I've been dreading writing this post for a while, because I knew it was going to stir up emotions I'm just not ready to deal with. As many of you already know, we've sold our beloved apartment in Jersey City and are moving out this coming Monday. With each passing day of my last week as a Jersey City resident, my heart breaks more and more. The irony is that this was a move I pushed for. Both my husband Bobby and I knew it was inevitable, but it was me who wanted it sooner rather than later.
You see, sometimes the best decision isn't always the one that feels the best when it's happening. Yes, I'm excited to move into our new house (more on that in the coming weeks), but I'm also devastated to leave Jersey City behind. I love this city, more than I've ever loved any other place I've lived, and the last six years that I've spent here have seen some of the biggest changes and best memories in my life. It was here that I (and my two cats) moved in with my then-boyfriend, now-husband Bobby; brought home our puppy and the love of my life, Molly; donated my kidney; got fired for donating my kidney (something that eventually led me to my current career which I love. Talk about destiny!); got engaged; got married; bought our first home (the one we're tearfully saying goodbye to); and so much more. This city, in all its gritty, artsy, foodie, quirky glory, was the backdrop against which all of these wonderful life moments played out. Moments which can never be remembered without also remembering where they happened.
Jersey City is a part of my DNA, and over the last six years, it's become a huge part of my identity: loving it when it was still the forgotten city on the Hudson, and taking pride in the way it has been revived, while never straying far from what made it great all long. I've been one of its biggest champions and it's the first city that ever made me feel like I was home. So now what? Who do I become when this chunk of myself is no longer a part of my day-to-day life?
While the thought of losing a piece of who I am terrifies me, I know it's the right decision. It's time. I've gotten to a point where the things I once accepted as part of city life, things we give up in exchange for all the wonderful things that urban living has to offer, no longer seem as appealing to me. This has nothing to do with Jersey City itself. I will live and breath this city until I die. It's more about me finding who I am and who I want to be instead of holding on to who I once was.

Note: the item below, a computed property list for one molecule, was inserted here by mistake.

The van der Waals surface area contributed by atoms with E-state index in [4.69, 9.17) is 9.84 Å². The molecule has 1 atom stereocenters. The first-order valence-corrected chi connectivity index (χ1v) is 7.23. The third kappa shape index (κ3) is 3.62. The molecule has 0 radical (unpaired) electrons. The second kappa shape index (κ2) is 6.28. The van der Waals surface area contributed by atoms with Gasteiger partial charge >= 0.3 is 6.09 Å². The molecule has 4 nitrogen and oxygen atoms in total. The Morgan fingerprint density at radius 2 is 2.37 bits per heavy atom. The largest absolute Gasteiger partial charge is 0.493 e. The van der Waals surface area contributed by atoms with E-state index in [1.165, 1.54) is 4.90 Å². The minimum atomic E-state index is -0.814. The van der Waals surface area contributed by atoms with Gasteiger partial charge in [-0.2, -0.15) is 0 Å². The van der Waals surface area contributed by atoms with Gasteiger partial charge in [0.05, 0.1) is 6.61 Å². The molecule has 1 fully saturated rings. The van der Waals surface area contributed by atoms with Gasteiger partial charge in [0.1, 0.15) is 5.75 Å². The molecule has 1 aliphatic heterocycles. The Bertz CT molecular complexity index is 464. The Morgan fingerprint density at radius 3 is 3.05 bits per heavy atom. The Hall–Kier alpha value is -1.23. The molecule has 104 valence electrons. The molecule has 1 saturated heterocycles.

After a tumultuous few years, during which I went through about every life event you possibly could all at once, I've come to value different things. While I once loved stepping outside my front door right into the heart of all the commotion, I now want grass, and trees, and nature... and quiet. I want a yard where my dog can play and grass I can stick my toes in after a hard day of work and trees that my future children can climb. I want space to spread out and regain a sense of balance; since I work from home, it's become difficult having my professional life and my personal life so messily intertwined. I want doors - glorious doors! - that I can close when I just need privacy to be in my head or work on a craft or get lost in a good book. I need a little less hustling-and-bustling and a little more stopping-to-smell-the-roses, both literally and figuratively. I've always been intimately connected to home, which is why I work in the field that I do. But that connection also means that when I want to quiet my head, I need to quiet my surroundings too. And a city is not where you go for a simpler, quieter life.
If I told 24-year-old Melissa that she would one day leave this city, this life, that she loves so dearly, she wouldn't believe it. Sometimes, 30-year-old Melissa can't even believe it. It was never in the plans. But plans change. Lives change. People change. Homes change. I only hope that the next people to own my little slice of Jersey City love it as much as I do and that it can serve as the backdrop for many more happy memories to come.
As for me, new memories will be made in our next home. There will be walls to paint, and frames to hang, and flowers to plant, and a new community to love and grow into. I've been describing this move as bittersweet, and maybe by writing down the bitter, I can now focus solely on the sweet. And maybe that's just the way it is with loving and leaving the many places we call home throughout life: their part is played, their job is done, and it's on to the next chapter that will also be great - just different from the one before. Jersey City will always feel like home and I will take a piece of it with me wherever I go. Moving out doesn't mean moving on, but simply making room for what's next. And sometimes, truly loving a city means knowing when to leave it.